As summer wanes and we start experiencing our first frost, most perennials are finished for the season. But not the tall sedums (sedum spectabile) - this is their time to put on a show. And a glorious, long lasting show it is. In this week’s gardening tips series, I show you how to grow sedums for fall colour.Sedums, particularly “autumn joy” is a perennial favourite in most northern gardens. I use sedums throughout the garden for fall colour, placing three or more plants throughout a border .
Sedums are wonderful foundation plants that work well in many situations, provided their size is controlled with periodic splitting every three or four (just like most perennials) and they are watered regularly.
Most popular is the variety “autumn joy”, but sedums come in a variety of shades from the lightest pink like the “frosty morn” above or the deepest “red emperor” below.
A fleshy leafed perennial, sedums require full sun and sandy soil with good drainage. Due to their leaf structure they hold a lot of water in the plant, so regular deep watering is recommended rather than daily shallow watering with a hose.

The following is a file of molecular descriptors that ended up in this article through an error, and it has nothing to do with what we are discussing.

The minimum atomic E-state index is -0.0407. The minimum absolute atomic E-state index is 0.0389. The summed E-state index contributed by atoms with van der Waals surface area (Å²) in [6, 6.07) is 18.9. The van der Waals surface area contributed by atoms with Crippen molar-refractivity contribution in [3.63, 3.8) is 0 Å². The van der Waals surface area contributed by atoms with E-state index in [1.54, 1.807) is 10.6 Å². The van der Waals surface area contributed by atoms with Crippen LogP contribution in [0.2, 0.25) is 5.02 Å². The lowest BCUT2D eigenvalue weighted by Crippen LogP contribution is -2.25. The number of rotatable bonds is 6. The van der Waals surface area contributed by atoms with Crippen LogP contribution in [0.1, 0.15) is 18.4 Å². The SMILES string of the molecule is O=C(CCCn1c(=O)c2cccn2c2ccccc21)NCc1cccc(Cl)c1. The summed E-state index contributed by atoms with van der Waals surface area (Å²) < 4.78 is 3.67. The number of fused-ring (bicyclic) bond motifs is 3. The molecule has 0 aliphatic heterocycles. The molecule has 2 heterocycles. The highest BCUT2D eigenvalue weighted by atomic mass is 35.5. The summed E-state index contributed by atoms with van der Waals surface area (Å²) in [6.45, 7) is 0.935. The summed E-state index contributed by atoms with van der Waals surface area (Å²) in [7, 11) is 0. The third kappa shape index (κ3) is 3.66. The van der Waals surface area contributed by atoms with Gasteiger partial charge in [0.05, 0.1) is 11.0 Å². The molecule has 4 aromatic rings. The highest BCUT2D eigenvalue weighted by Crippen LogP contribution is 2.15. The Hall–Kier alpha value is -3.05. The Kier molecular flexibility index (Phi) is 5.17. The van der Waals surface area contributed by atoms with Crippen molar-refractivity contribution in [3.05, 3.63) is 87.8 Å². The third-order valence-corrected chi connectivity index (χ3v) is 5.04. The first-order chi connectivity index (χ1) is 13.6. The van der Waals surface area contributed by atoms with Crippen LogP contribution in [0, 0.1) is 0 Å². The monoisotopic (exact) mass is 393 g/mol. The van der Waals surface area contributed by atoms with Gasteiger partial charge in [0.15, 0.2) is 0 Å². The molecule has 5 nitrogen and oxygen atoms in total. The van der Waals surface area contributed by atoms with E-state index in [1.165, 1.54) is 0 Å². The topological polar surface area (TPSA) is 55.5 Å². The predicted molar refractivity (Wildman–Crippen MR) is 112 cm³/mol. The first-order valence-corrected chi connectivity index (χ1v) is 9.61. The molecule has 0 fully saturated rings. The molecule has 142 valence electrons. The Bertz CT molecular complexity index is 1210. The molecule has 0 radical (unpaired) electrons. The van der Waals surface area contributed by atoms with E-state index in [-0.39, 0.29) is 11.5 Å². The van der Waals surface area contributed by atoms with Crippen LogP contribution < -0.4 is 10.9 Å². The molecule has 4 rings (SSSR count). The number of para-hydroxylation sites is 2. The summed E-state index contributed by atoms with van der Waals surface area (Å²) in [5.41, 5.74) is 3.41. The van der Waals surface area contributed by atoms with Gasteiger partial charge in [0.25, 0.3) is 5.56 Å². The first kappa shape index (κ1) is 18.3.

Late blooming sedums tend to become leggy. So a good practise is to cut the top 1/3 of the plant off in late June to allow the plant to rejuvenate. This is sometimes called the “Chelsea Chop” as it coincides with the timing of the famous Chelsea Flower Show in England. Give your sedums a Chelsea chop in June to prevent leggy plants like the one above. Whenever I’m giving my plants the chop, I like to pretend that I’m in Chelsea at the garden show – one day, one day!
This sedum “autumn joy” was given a Chelsea Chop in June. Notice how the plant is a lot more compact but healthier looking than the one above which did not get a chop. I conducted an experiment this summer to see if it actually made a difference. I’m glad to report that it did. Although I’m wishing I gave them all a haircut in June now.
Hint: This is also good practice for chrysanthemums which tend to flop without cutting back in June.
Plant sedums beside other late blooming perennials such as rudbeckia and chrysanthemums for a garden filled with colour right through to October. I leave the flower heads on throughout the winter because they attract birds and also add some winter interest to the garden. But of course, you can cut them off when putting your garden to bed. I guess it’s because by the time the end of October rolls around, I’m pretty tired of the garden and use the winter interest as an excuse not to cut them back.
But be sure to cut some for an indoor bouquet – use these tips from my post on creating a wildflower bouquet to create an interesting but nature floral arrangement.